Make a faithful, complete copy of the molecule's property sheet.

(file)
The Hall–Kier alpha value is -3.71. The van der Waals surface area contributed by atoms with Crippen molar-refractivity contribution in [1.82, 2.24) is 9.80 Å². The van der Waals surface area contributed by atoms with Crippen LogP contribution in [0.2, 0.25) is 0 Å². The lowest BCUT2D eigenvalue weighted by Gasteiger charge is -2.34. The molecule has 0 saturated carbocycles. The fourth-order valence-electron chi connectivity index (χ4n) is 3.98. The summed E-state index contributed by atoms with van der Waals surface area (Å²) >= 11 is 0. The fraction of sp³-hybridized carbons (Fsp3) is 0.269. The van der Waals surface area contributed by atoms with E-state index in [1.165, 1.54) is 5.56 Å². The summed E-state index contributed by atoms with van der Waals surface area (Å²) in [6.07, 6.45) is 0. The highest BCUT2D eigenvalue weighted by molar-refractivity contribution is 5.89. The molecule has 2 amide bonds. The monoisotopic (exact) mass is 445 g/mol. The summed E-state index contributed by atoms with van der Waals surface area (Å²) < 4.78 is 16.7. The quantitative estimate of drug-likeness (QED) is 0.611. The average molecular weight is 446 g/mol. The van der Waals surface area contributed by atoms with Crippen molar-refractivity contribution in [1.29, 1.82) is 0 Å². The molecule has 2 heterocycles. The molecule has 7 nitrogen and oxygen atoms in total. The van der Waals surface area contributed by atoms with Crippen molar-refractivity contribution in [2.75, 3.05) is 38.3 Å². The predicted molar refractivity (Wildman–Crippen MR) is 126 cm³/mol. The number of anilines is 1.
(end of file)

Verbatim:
The Hall–Kier alpha value is -3.71. The van der Waals surface area contributed by atoms with Crippen molar-refractivity contribution in [1.82, 2.24) is 9.80 Å². The van der Waals surface area contributed by atoms with Crippen LogP contribution in [0.2, 0.25) is 0 Å². The lowest BCUT2D eigenvalue weighted by Gasteiger charge is -2.34. The molecule has 0 saturated carbocycles. The fourth-order valence-electron chi connectivity index (χ4n) is 3.98. The summed E-state index contributed by atoms with van der Waals surface area (Å²) >= 11 is 0. The fraction of sp³-hybridized carbons (Fsp3) is 0.269. The van der Waals surface area contributed by atoms with E-state index in [1.165, 1.54) is 5.56 Å². The summed E-state index contributed by atoms with van der Waals surface area (Å²) in [6.07, 6.45) is 0. The highest BCUT2D eigenvalue weighted by molar-refractivity contribution is 5.89. The molecule has 2 amide bonds. The monoisotopic (exact) mass is 445 g/mol. The summed E-state index contributed by atoms with van der Waals surface area (Å²) < 4.78 is 16.7. The quantitative estimate of drug-likeness (QED) is 0.611. The average molecular weight is 446 g/mol. The van der Waals surface area contributed by atoms with Crippen molar-refractivity contribution in [1.29, 1.82) is 0 Å². The molecule has 2 heterocycles. The molecule has 7 nitrogen and oxygen atoms in total. The van der Waals surface area contributed by atoms with Crippen molar-refractivity contribution in [2.75, 3.05) is 38.3 Å². The predicted molar refractivity (Wildman–Crippen MR) is 126 cm³/mol. The number of anilines is 1.